For class today, I had to read the short story collection, Jesus’ Son. I also had to write a little, 500 word review. Click below if interested…
“There is no exquisite beauty…without some strangeness in the proportion.”
-Edgar Allan Poe, “Ligeia”
Poetry is condensing language and packing as much meaning per word as one can. So it came as no surprise to me to find that Denis Johnson was a poet before he was a novelist – his book Jesus’ Son reads with poetry and condensed language. In just 160 pages, Johnson packs a lot of meaning. It twists the reader through the jagged path of a nameless protagonist (“Fuckhead” is the closest we get to an appellation), with acid-burn eyes and perceptions laced with narcotic lenses.
I enjoy authors that write about the strange and the dark – but more to the point, it’s not so much the strange and dark I seek, but those storytellers who can find beauty there (I attribute this to a childhood of reading Edgar Allan Poe). The first chapter sets the tone and we hear the primal, eagle-shriek beauty, in the scream of a wife, in a hospital, who just lost her husband to a head-on collision and why the protagonist has searched for that feeling ever since. It’s easy to find beauty in a sunset or in a rose petal…but harder to find it in a black void, or to see that the petals are given beauty through a vicious context in thorns.
Though mostly told in the past tense, Johnson’s prose reads more immediate than a lot of present tense work I have read. It is ultra-present; and chronology collapses in on itself into one point, as we feel the drugs changing the feel of the interior of the protagonist’s veins, giving him the ability to know “every raindrop by its name.” As too this immediacy, in the first few paragraphs, Johnson writes:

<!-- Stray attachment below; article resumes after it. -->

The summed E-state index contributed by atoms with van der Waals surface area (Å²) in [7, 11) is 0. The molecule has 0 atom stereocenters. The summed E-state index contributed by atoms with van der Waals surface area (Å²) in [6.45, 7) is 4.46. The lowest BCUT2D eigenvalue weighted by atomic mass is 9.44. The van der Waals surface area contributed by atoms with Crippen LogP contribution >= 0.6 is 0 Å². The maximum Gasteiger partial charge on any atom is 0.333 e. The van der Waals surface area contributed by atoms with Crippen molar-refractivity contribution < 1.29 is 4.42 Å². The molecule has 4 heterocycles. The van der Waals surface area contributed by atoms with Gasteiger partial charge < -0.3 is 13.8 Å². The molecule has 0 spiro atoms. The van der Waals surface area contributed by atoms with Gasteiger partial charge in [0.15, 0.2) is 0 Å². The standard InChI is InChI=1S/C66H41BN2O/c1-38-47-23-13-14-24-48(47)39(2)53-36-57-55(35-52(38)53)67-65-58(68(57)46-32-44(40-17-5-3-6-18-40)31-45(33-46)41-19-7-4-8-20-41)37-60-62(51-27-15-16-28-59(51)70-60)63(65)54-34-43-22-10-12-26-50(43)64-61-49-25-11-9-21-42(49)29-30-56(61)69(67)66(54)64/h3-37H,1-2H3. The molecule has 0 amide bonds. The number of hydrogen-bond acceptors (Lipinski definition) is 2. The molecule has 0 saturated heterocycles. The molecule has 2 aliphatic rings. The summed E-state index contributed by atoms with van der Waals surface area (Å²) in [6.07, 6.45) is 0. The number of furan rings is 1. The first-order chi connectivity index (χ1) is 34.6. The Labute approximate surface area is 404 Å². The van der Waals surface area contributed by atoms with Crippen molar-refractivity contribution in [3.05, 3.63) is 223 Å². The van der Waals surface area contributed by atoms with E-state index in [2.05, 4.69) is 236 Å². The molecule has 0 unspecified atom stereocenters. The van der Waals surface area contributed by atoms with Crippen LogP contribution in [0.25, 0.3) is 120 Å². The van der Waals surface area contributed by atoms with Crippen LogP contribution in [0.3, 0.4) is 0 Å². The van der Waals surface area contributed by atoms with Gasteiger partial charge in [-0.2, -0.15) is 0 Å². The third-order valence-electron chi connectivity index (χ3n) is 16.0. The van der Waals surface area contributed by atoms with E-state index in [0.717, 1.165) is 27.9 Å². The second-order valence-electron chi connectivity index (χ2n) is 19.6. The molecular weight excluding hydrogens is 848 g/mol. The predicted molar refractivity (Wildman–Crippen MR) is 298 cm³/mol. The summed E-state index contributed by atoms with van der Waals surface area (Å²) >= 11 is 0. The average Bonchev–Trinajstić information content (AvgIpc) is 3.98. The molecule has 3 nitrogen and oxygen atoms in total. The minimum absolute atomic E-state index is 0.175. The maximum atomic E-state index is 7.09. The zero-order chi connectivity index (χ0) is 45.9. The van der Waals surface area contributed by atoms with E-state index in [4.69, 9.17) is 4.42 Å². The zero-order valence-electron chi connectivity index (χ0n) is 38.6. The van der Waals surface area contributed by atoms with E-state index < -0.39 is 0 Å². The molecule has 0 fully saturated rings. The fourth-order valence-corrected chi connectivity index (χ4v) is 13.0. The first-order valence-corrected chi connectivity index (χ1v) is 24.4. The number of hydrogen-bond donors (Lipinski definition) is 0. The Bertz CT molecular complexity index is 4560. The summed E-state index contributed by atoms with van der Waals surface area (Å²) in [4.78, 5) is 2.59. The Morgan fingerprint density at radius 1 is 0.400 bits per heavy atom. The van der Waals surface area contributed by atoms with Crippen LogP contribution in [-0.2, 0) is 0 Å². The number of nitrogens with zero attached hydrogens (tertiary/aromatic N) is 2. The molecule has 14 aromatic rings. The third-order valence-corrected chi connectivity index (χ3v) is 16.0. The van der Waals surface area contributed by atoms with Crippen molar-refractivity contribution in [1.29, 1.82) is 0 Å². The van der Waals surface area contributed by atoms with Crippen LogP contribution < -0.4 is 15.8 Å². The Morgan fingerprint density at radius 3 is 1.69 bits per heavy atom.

“A salesman who shared his liquor and steered while sleeping . . . A Cherokee filled with bourbon . . . A VW no more than a bubble of hashish fumes, captained by a college student . . .
“And a family from Mashalltown who head-onned and killed forever a man driving west out of Bethany, Missouri . . .
“. . . I rose up sopping wet from sleeping under the pouring rain, and something less than conscious, thanks to the first three of the people I’ve already named—the salesman and the Indian and the student—all of whom had given me drugs.”
With that immediacy, we are carried through a series of short stories, connected by the protagonist, paying not even lip service to time or chronology. Maybe it’s a banal fall and maybe it’s a spiritual struggle and maybe it takes a reading or two to find out – but, in any case, Johnson traverses the ground of the story, with erratic grace and finds beauty in some frightening places. Nietzsche may have warned against looking into an abyss, but for those who can find out the beauty, even in the dark (and thus, can find it anywhere), have a gift indeed.